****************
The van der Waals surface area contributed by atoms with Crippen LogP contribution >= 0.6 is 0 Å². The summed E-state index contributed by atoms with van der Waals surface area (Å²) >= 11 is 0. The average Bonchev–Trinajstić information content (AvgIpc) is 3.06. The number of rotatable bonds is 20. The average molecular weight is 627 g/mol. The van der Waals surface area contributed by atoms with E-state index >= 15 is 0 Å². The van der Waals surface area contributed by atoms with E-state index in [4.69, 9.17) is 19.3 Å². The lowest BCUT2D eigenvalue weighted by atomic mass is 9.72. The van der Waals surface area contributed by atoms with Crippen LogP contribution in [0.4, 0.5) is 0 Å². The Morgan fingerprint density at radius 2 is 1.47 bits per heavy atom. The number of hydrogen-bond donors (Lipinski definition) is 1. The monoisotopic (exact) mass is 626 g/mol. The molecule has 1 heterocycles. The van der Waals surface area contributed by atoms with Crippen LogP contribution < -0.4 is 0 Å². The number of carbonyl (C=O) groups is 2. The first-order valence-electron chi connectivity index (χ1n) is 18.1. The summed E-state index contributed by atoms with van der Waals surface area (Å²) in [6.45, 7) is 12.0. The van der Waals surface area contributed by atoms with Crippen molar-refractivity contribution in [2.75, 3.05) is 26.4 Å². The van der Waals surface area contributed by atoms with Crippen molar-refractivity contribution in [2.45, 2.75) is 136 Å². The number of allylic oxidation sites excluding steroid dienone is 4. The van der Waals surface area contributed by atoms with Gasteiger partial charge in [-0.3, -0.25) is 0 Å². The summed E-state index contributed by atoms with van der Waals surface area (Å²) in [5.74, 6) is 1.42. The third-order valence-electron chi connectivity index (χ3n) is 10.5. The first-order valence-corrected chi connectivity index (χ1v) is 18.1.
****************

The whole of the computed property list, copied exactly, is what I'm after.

The van der Waals surface area contributed by atoms with Crippen LogP contribution >= 0.6 is 0 Å². The summed E-state index contributed by atoms with van der Waals surface area (Å²) >= 11 is 0. The average Bonchev–Trinajstić information content (AvgIpc) is 3.06. The number of rotatable bonds is 20. The average molecular weight is 627 g/mol. The van der Waals surface area contributed by atoms with E-state index >= 15 is 0 Å². The van der Waals surface area contributed by atoms with E-state index in [4.69, 9.17) is 19.3 Å². The lowest BCUT2D eigenvalue weighted by atomic mass is 9.72. The van der Waals surface area contributed by atoms with Crippen LogP contribution in [0.4, 0.5) is 0 Å². The Morgan fingerprint density at radius 2 is 1.47 bits per heavy atom. The number of hydrogen-bond donors (Lipinski definition) is 1. The monoisotopic (exact) mass is 626 g/mol. The molecule has 1 heterocycles. The van der Waals surface area contributed by atoms with Crippen LogP contribution < -0.4 is 0 Å². The number of carbonyl (C=O) groups is 2. The first-order valence-electron chi connectivity index (χ1n) is 18.1. The summed E-state index contributed by atoms with van der Waals surface area (Å²) in [6.45, 7) is 12.0. The van der Waals surface area contributed by atoms with Crippen molar-refractivity contribution in [2.75, 3.05) is 26.4 Å². The van der Waals surface area contributed by atoms with Crippen molar-refractivity contribution in [2.45, 2.75) is 136 Å². The number of allylic oxidation sites excluding steroid dienone is 4. The van der Waals surface area contributed by atoms with Gasteiger partial charge in [-0.3, -0.25) is 0 Å². The summed E-state index contributed by atoms with van der Waals surface area (Å²) in [5.74, 6) is 1.42. The third-order valence-electron chi connectivity index (χ3n) is 10.5. The first-order valence-corrected chi connectivity index (χ1v) is 18.1.